Scott is right but don't think we're being nit picky. Using the proper terminology in woodworking is critical. Of course it's easy to "misspeak" no matter how well you know the terminology - I am a great example I do it all the time unconsciously even though I know better consciously.
An easy way to remember the difference between "joint", "join" in woodworking is that the one with a "t" in it is the tool. It can powered machine like a jointer itself, or it can be a makeshift jointer such as a router with a straightedge. It can also be a hand plane. Jointing is the process of making the edge perfectly straight and square to the face (unless you're actually doing a bevel joint and wait on trying that for a while).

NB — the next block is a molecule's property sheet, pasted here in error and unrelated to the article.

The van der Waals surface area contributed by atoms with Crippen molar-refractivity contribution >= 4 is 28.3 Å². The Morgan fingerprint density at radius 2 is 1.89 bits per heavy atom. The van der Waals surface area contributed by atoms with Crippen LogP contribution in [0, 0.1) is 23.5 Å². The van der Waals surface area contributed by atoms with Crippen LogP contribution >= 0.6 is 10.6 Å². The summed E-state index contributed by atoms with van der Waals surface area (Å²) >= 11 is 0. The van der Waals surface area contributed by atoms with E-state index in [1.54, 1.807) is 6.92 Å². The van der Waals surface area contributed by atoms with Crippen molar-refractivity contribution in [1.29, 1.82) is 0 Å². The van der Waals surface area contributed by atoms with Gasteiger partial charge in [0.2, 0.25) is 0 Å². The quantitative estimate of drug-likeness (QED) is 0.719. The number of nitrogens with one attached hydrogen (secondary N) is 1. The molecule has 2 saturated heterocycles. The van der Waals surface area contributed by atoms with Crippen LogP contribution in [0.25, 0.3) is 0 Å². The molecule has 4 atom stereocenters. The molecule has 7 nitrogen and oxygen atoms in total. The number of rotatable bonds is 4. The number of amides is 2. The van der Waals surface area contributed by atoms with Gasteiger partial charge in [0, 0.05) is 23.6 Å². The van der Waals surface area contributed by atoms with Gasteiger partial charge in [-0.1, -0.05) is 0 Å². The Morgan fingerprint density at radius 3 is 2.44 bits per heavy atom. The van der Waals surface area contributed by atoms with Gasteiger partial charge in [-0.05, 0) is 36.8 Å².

Joining (without the "t") two boards means mating them together in some way. Usually accomplished with glue and some kind of clamping/fastening process. A good edge glue-up will stay together once the clamps are removed and, provided the edges are not end grain, there is no need for "biscuits", "pocket screws", or even "splines".
So you jointing is a process of preparation, and joining is mating the board edges together. This is all generally speaking but trying to give a rough idea. It's all a lot easier to learn than it sounds if you have a keen interest.